After conviction comes one of the most important decisions in a criminal case: whether to file for an appeal, a Writ of Habeas Corpus, or some other application or motion to meaningfully navigate the legal system. A Los Angeles criminal appeals attorney from Barhoma Law, P.C. can help you decide the best course of action.
We have experience with the following areas of criminal law:
- Writ of Habeas Corpus
- First Step Act
- Appellate Procedure
- AB 1509
- AB 1540
- AB 2942
- SB 81
- AB 300
- SB 1437
- SB 775
- SB 567
You may have options whether you were wrongfully convicted, evidence was improperly admitted or excluded in your trial, or you didn’t have adequate counsel. If you believe your conviction is wrong, you should fight for your freedom.
Sometimes there’s a miscarriage of justice during a trial, but most of the time there are unintentional errors made, such as:
- Incorrect laws applied to your case
- Evidence withheld that would have benefited you
- Presented evidence that shouldn’t have been allowed
- Inappropriate sentence for the crime they charged you with
- The jury was confused by the judge’s instructions regarding your case
You should realize that not liking your trial outcome isn’t a good reason for an appeal. There must be legal mistakes that directly impacted the sentencing you received or the jury’s verdict. When you file an appeal, you’re not allowed to use new evidence. You can only use the record and evidence from your original trial.
Below are the cases we handle.Criminal Appeals
The system does not always get it right. Whether improper judgment was applied, or there was substantial bias, do not forego your opportunity to appeal a conviction with the help of a Los Angeles criminal appeals attorney.
A good appeal takes an artful approach. For it to be successful, you must understand and follow appellate procedure. Appellate procedure includes rules and practices appellate courts use when reviewing judgments from trial court. The main themes this procedure focuses on include:
- Appealable judgments
- How appeals get brought before the court
- Requirements for reversing the lower court’s decision
- Procedures that the parties have to follow
First, the notice of appeal must be timely filed. You only have thirty days from the time of your misdemeanor judgment or order. If you want a chance at a new trial, you can’t miss the deadline. Late applications are never accepted.
Second, the California Superior Court must prepare official transcripts to document all the evidence and testimony. Third, the opening brief gets filed, and the court accepts arguments and analysis on the lower court’s ruling. The prosecution will have an opportunity to file a responsible brief attacking the arguments made to our opening brief on your behalf. Lastly, two phases occur – Oral arguments and petition for review.The First Step Act: What it is and What it Does
The First Step Act was made a law in December 2018. It allows nonviolent criminal offenders a chance to reduce their sentences. Under this act, there are three main components: correctional reform, sentencing reform, and reauthorization or the 2007 Second Chance Act.Correctional Reform
Under the First Step Act, it’s a requirement that the Department of Justice (DOJ) addresses recidivism among inmates in federal prisons by:
- Developing a risk and needs assessment for the Bureau of Prisons (BOP); and
- Placing inmates into programs that can reduce recidivism risk.
Inmates participating in the program earn credits that can make them eligible for release earlier than possible under other circumstances. This prerelease custody could take place in a Residential Reentry Center or as confinement in a home.Sentencing Reform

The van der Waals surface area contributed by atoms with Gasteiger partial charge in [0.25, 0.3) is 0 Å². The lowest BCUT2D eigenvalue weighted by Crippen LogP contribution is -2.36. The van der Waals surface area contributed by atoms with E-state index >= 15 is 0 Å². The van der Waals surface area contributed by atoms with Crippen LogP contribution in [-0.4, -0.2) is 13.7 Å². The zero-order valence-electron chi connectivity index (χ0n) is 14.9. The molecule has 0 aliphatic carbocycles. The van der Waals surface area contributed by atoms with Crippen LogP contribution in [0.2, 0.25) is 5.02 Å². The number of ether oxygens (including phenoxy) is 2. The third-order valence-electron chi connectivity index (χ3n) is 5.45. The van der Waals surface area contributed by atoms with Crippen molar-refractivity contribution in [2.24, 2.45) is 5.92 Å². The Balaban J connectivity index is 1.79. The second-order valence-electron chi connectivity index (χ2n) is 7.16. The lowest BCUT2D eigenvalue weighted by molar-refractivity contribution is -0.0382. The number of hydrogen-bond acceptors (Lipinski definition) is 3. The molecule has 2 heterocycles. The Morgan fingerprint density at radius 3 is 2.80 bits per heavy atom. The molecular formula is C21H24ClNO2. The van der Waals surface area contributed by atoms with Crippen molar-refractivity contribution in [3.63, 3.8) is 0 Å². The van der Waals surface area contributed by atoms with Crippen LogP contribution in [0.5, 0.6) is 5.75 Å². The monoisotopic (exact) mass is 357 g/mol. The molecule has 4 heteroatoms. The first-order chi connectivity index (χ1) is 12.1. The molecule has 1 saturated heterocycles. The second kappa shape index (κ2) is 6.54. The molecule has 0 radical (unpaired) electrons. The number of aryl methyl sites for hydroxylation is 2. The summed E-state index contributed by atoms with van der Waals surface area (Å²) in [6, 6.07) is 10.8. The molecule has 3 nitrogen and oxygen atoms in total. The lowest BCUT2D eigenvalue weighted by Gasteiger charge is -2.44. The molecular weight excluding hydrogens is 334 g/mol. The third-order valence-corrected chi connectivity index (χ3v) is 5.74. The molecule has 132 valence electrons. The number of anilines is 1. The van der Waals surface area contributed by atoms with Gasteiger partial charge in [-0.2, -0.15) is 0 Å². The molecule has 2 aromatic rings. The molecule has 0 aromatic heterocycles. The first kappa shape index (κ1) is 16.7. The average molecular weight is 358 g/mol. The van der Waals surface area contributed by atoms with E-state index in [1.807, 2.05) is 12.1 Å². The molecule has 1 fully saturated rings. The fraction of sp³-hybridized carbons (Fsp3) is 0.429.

Changes for penalties issued to federal offenders include:
- A higher number of prior convictions for repeat drug offenders to trigger mandatory minimum sentencing;
- Reducing a mandatory life sentence to 25 years for offenders with two or more prior qualifying convictions;
- Reducing the 20-year mandatory minimum sentence to a 15-year minimum for offenders with only one prior qualifying conviction;
- Eliminating the stacking provision that comes with a 25-year mandatory minimum; and
- Expanding the safety valve provision that allows courts to sentence nonviolent drug offenders to a lesser sentence than the mandatory minimum.
Reauthorization of the 2007 Second Chance Act
- Careers Training Demonstration Grants;
- The Community-Based Mentoring and Transitional Service Grants to Nonprofit Organizations Programs;
- The Adult Juvenile State and Local Offender Demonstration Program;
- The Offender Reentry Substance Abuse and Criminal Justice Collaboration Program; and
- Grants for Family-Based Substance Abuse Treatment.
Other provisions included in the First Step Act are:
- A way for employees to store firearms safely on BOP grounds;
- Changing the calculation of good time credit, so inmates earn 54 days for each year of their imposed sentence instead of each year of time served;
- Prohibit restraints on inmates that are pregnant and in the custody of the U.S. Marshals Service and BOP;
- Allow the Federal Prison Industries to sell products for use in correctional facilities, emergency response, disaster relief, to nonprofit organizations, and the District of Columbia government;
- BOP must help prisoners obtain identification before their release; and
- BOP tries to place inmates within 500 miles from their primary residence.
A Writ of Habeas Corpus is Latin for “production of the body”. Our team of Los Angeles criminal appeals lawyers uses the Writ of Habeas Corpus to challenge the lawfulness of imprisonment (why someone’s imprisonment may not be lawful at all), conditions of confinement, or other actual or constructive restraint on personal liability.